ONE man was desperately keen that he left the building before Elvis did. So keen, as he squeezed past your reviewer, that he missed the encores. All 12 songs of them.
"I'll get up for you," I volunteered. "That's OK. As long as I don't have to listen to any more of this noise," he said, brushing past in his urgency to exit Costello's first Harrogate show since the Royal Hall in 1984, wanting the Attractions but encountering too many detractions.
It should be noted that Agitated of Harrogate appeared to be alone in his disquiet, but Costello's set until to that point had been challenging, with the likes of After The Fall, Harry Worth, Stella Hurt and Wave A White Flag testing even the most enthusiastic devotees.
It is the perennial dilemma of a still prolific songwriter that while he wants to flick through all his songbook, the concert-goer craves the hits. When playing solo, as he does on Detour– dat's Scouse for 'the tour', he jokes – the harshness of tune and bitterness of lyric of Costello's later years becomes more exaggerated.
The trouble is, if you were to suggest a substitution, it would always be in favour of bringing in an earlier song, be it Clubland, Pills And Soap, Tramp The Dirt Down, Indoor Fireworks, Tokyo Storm Warning or So Like Candy, all absent from the Harrogate show, as they were from the Birmingham Symphony Hall concert your reviewer had encountered the previous Sunday.
However, as a cursory look at Setlist.fm, will testify, no two shows on the 21-date Detour are the same, allowing the 60-year-old Costello to detour in any direction with 400 songs in his canon, plus a repertoire of unpredictable covers stretching back to the jazz age.
At Birmingham, Elvis's younger brother, Ronan MacManus, had opened the show with his group Brand New Zeros and joined him later for a couple of encores. At Harrogate, it was straight from the career retrospective of promo videos on a giant retro television set to Elvis's entry in a natty navy blue suit and white Stetson.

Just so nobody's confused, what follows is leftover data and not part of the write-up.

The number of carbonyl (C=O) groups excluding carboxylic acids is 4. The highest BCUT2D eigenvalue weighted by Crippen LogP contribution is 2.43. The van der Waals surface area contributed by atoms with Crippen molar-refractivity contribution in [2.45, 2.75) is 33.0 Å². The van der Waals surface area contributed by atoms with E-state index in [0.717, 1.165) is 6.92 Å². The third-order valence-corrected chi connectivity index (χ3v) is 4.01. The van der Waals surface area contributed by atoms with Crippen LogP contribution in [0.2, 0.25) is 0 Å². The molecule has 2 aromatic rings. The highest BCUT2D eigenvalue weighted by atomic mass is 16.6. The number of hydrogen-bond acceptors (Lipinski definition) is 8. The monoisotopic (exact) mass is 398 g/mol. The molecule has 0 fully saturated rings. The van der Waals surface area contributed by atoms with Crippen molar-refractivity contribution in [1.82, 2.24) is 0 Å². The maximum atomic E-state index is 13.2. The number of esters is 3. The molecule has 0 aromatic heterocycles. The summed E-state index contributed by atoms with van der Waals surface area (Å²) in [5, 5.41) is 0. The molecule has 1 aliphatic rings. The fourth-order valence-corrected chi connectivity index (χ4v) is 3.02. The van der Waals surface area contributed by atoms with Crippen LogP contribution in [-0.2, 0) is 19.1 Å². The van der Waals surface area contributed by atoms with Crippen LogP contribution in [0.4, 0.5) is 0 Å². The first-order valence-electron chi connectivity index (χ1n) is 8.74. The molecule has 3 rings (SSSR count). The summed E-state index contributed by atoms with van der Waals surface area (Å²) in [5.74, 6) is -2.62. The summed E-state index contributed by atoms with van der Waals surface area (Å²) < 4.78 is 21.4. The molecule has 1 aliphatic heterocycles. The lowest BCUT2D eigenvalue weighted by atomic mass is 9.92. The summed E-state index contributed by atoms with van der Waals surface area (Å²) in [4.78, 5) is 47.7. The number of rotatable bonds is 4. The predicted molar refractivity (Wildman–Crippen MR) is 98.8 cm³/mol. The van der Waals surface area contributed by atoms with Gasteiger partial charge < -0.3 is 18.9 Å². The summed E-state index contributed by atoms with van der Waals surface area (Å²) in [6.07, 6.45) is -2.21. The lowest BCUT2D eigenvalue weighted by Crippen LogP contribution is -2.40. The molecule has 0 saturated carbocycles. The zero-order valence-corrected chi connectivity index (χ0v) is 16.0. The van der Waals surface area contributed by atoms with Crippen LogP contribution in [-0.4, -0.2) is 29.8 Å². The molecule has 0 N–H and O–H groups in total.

The TV screen would play its part in a show that had family and reflection at its core, as Elvis switched between guitars, even ukulele and a loudhailer, or sat at a piano stool or in his blue chair, peppering the songs with stories from his life and the musical exploits of his father, Joe Loss's singer Ross MacManus, and his grandfather in the First World War. Watching father Ross looking the spit of Elvis as he sang If I Had A Hammer on TV, "you could see where I got my dance moves from", he said.
The Costello waspish wit had a sting in his tales too, with a dig at David Cameron and some teasing at Harrogate's expense for being the "weird sex capital of Europe".
If the setlist craved indulgence, nevertheless Elvis the showman's skills of musicianship and deep, dark, truthful voice were undimmed. Shipbuilding and a ballad reinvention of I Can't Stand Up For Falling Down stood out on the piano; Watching The Detectives hammered the loop effects pedal into submission; 2014's The Last Year Of My Youth is the veteran's best song in years; and when he turned the TV set into a mini-stage for Oliver's Army, he brought the house down.
A tender rendition of Buddy Holly's Not Fade Away on a special Holly Foundation guitar would surely have delighted even the early departee. Elvis will not be fading way or leaving the building any time soon.